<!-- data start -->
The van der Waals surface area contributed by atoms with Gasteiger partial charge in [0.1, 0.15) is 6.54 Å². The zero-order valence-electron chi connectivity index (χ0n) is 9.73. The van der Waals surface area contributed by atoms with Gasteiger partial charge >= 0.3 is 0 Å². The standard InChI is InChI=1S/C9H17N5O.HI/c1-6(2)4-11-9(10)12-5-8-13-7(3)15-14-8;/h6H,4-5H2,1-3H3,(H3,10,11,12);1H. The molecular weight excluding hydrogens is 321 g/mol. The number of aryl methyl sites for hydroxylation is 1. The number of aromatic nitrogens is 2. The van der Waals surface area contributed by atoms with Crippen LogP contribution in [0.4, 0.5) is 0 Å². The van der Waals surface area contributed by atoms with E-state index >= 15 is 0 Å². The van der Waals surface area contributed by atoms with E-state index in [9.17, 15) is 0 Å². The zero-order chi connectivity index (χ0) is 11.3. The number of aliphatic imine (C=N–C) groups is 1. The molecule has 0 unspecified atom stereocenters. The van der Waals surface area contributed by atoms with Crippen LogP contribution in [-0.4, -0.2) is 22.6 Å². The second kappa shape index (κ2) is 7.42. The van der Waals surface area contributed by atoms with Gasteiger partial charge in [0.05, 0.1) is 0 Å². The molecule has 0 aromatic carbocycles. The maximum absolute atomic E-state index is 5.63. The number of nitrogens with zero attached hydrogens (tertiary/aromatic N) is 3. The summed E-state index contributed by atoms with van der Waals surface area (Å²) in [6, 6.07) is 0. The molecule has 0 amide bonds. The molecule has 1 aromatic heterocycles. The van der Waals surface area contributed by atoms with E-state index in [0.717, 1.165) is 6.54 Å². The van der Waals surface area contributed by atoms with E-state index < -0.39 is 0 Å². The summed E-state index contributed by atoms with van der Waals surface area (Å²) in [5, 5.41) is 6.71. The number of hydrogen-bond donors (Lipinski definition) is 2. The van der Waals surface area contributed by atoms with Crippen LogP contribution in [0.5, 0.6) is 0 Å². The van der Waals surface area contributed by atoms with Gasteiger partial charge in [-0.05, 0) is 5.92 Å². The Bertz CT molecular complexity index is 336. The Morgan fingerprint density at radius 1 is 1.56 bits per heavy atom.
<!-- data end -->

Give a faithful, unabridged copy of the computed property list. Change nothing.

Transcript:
The van der Waals surface area contributed by atoms with Gasteiger partial charge in [0.1, 0.15) is 6.54 Å². The zero-order valence-electron chi connectivity index (χ0n) is 9.73. The van der Waals surface area contributed by atoms with Gasteiger partial charge >= 0.3 is 0 Å². The standard InChI is InChI=1S/C9H17N5O.HI/c1-6(2)4-11-9(10)12-5-8-13-7(3)15-14-8;/h6H,4-5H2,1-3H3,(H3,10,11,12);1H. The molecular weight excluding hydrogens is 321 g/mol. The number of aryl methyl sites for hydroxylation is 1. The number of aromatic nitrogens is 2. The van der Waals surface area contributed by atoms with Crippen LogP contribution in [0.4, 0.5) is 0 Å². The van der Waals surface area contributed by atoms with E-state index >= 15 is 0 Å². The van der Waals surface area contributed by atoms with E-state index in [9.17, 15) is 0 Å². The zero-order chi connectivity index (χ0) is 11.3. The number of aliphatic imine (C=N–C) groups is 1. The molecule has 0 unspecified atom stereocenters. The van der Waals surface area contributed by atoms with Crippen LogP contribution in [-0.4, -0.2) is 22.6 Å². The second kappa shape index (κ2) is 7.42. The van der Waals surface area contributed by atoms with Gasteiger partial charge in [0.05, 0.1) is 0 Å². The molecule has 0 aromatic carbocycles. The maximum absolute atomic E-state index is 5.63. The number of nitrogens with zero attached hydrogens (tertiary/aromatic N) is 3. The summed E-state index contributed by atoms with van der Waals surface area (Å²) in [6, 6.07) is 0. The molecule has 0 amide bonds. The molecule has 1 aromatic heterocycles. The van der Waals surface area contributed by atoms with E-state index in [0.717, 1.165) is 6.54 Å². The van der Waals surface area contributed by atoms with E-state index < -0.39 is 0 Å². The summed E-state index contributed by atoms with van der Waals surface area (Å²) in [5, 5.41) is 6.71. The number of hydrogen-bond donors (Lipinski definition) is 2. The van der Waals surface area contributed by atoms with Crippen LogP contribution in [0.5, 0.6) is 0 Å². The van der Waals surface area contributed by atoms with Gasteiger partial charge in [-0.05, 0) is 5.92 Å². The Bertz CT molecular complexity index is 336. The Morgan fingerprint density at radius 1 is 1.56 bits per heavy atom.